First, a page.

We Can Still Price Carbon With a Republican House

With Republicans in control of the House, Obama all but declared cap-and-trade dead. But there's a different approach that can get the job done more effectively and remain consistent with Republican values.
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Now that Republicans have taken control of the U.S. House, environmentalists are wringing their hands, seeing no possibility that Congress will enact effective climate and energy legislation in the near or distant future.

In his post-election news conference last week, President Obama all but declared cap-and-trade dead: "There are a lot of Republicans that ran against the energy bill that passed in the House last year. And so it's doubtful that you could get the votes to pass that through the House this year or next year or the year after."

Despite the gloom and doom, I remain optimistic that we can put a price on carbon that speeds the transition to clean energy, thereby lowering the level of greenhouse gases that cause climate change.

How can we do this with Republicans in charge of the House, given that only a handful of them voted for last year's bill?

By coming up with a solution that does not conflict with core beliefs of the GOP. Specifically: Don't raise people's taxes and don't increase the size of government.

Cap-and-trade ran afoul of both these tenets. It would have raised the cost of energy for consumers, becoming a "hidden tax." It would have collected massive amounts of revenue to be doled out for legislators' pet projects, and it would have established a huge bureaucracy to monitor carbon emissions and regulate a carbon trading market.

But there's a different approach that can get the job done more effectively and remain consistent with Republican values. It goes like this:

Place a fee (Go ahead. Call it a tax.) on carbon at the source -- the mine, well or port of entry. Increase that fee gradually so that clean energy becomes competitive with fossil fuels within a decade. Now here's the part that the GOP will love and some Democrats will hate: Take the revenue from that carbon fee and give it all back to the American people, every single dime, preferably in the form of monthly payments.

Won't that raise the cost of energy? Won't people's electric bills go up? Yes, that's what it's designed to do -- increase the cost of energy produced by fossil fuels. And that's why we give the revenue back to every household -- so that people can afford the energy they need.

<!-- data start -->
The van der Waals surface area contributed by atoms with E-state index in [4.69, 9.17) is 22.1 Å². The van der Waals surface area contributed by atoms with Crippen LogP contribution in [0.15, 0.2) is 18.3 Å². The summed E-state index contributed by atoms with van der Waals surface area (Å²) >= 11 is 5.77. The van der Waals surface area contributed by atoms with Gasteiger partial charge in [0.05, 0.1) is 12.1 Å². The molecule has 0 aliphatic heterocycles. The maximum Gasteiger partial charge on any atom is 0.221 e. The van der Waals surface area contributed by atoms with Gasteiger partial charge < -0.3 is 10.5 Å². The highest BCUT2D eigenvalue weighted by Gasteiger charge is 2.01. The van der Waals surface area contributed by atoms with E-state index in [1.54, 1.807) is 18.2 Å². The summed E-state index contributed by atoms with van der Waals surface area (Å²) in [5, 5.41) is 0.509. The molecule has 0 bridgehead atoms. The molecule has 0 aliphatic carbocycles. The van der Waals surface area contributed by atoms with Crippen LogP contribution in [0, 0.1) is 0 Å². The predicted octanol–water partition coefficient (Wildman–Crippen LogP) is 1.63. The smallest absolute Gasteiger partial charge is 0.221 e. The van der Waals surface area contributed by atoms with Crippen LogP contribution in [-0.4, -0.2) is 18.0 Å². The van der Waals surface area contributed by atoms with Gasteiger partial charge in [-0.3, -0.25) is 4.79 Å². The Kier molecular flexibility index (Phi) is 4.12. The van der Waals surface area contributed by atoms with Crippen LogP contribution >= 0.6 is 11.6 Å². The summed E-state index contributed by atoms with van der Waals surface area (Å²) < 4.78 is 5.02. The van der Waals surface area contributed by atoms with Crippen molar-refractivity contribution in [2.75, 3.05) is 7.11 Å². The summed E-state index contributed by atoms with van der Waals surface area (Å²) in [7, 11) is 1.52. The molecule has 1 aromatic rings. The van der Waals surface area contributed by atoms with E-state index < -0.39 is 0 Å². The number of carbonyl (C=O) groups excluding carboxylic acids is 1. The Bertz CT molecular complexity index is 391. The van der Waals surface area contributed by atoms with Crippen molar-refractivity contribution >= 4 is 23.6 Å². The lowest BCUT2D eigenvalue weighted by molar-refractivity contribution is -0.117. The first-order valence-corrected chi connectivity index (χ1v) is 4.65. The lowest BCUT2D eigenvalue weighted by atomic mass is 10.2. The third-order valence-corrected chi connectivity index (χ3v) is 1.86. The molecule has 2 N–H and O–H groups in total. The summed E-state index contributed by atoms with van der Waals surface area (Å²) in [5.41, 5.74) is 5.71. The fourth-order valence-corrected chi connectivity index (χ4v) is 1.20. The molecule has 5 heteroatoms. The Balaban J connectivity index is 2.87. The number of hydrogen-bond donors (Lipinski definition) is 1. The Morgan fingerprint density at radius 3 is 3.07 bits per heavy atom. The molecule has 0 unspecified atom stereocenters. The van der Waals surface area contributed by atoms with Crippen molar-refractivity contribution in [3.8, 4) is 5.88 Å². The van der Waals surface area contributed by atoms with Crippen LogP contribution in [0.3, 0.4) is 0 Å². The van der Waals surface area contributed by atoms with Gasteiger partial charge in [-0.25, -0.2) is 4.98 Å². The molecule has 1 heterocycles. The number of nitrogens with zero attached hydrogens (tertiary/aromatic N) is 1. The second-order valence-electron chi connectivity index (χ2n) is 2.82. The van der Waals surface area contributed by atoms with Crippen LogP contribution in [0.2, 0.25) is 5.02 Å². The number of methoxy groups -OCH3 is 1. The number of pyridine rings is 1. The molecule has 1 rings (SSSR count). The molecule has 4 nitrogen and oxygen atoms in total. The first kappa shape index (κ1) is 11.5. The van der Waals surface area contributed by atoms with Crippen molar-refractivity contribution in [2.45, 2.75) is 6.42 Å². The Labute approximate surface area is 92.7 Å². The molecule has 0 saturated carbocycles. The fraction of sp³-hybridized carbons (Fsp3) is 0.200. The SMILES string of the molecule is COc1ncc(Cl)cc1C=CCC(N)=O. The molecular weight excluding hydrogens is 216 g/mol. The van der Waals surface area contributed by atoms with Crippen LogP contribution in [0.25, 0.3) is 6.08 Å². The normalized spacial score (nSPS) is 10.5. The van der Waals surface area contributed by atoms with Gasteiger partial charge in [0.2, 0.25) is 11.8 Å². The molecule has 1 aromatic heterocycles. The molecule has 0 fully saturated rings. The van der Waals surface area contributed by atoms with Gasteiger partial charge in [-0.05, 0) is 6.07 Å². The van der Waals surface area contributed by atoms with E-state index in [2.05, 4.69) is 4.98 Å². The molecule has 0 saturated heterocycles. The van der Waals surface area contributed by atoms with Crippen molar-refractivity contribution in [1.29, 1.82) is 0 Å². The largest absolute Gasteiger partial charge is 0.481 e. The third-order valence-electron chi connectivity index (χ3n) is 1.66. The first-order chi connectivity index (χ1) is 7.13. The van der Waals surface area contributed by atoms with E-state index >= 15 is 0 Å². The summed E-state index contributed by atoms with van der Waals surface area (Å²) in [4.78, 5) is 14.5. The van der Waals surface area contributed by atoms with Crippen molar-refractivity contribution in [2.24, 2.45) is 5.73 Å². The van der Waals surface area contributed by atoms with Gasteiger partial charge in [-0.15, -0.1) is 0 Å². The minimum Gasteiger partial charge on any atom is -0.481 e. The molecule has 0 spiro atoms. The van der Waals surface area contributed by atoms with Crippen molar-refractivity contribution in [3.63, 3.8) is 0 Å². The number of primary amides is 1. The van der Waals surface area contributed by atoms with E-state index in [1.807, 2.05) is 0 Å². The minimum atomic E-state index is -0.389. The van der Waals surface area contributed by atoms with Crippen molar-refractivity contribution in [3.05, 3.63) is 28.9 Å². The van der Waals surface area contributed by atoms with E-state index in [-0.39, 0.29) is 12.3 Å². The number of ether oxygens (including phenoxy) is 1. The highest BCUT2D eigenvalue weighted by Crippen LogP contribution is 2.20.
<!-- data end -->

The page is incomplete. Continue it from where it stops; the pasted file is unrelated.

With a predictable price on carbon, investors will pour billions of dollars into clean-energy projects, creating millions of new jobs and propelling America into a new era of economic prosperity.

That's the assessment of a publication -- "Building a Green Economy" -- recently issued by Citizens Climate Lobby. The report cites a Department of Energy study saying that wind power would account for 20 percent of America's energy needs by 2030, which would support some 500,000 jobs. If there's a price on carbon -- which the DOE doesn't factor in -- the number of jobs would be significantly higher. Add to that the jobs in solar power, energy efficiency and building out the smart grid, and our nation is out of the doldrums and back in business.

The bottom line, literally, is that there's a tremendous economic upside to a simple approach that levels the playing field for wind, solar and other forms of clean energy. There's also a horrific downside for failing to wean ourselves off fossil fuels: Rising seas that displace hundreds of millions of people, the disappearance of glaciers that provide water for much of humanity, severe droughts that cause food shortages and famine.

As another international climate conference convenes in Cancun at the end of the month, no breakthroughs are expected. That's because a global agreement still awaits a commitment from America to lower greenhouse gases.

Republicans now share power -- and responsibility -- with Democrats in Congress. Both sides must now come together to lead our nation and our world toward a prosperous and sustainable future.

The carbon fee and dividend offers the most promising path they can both agree on.

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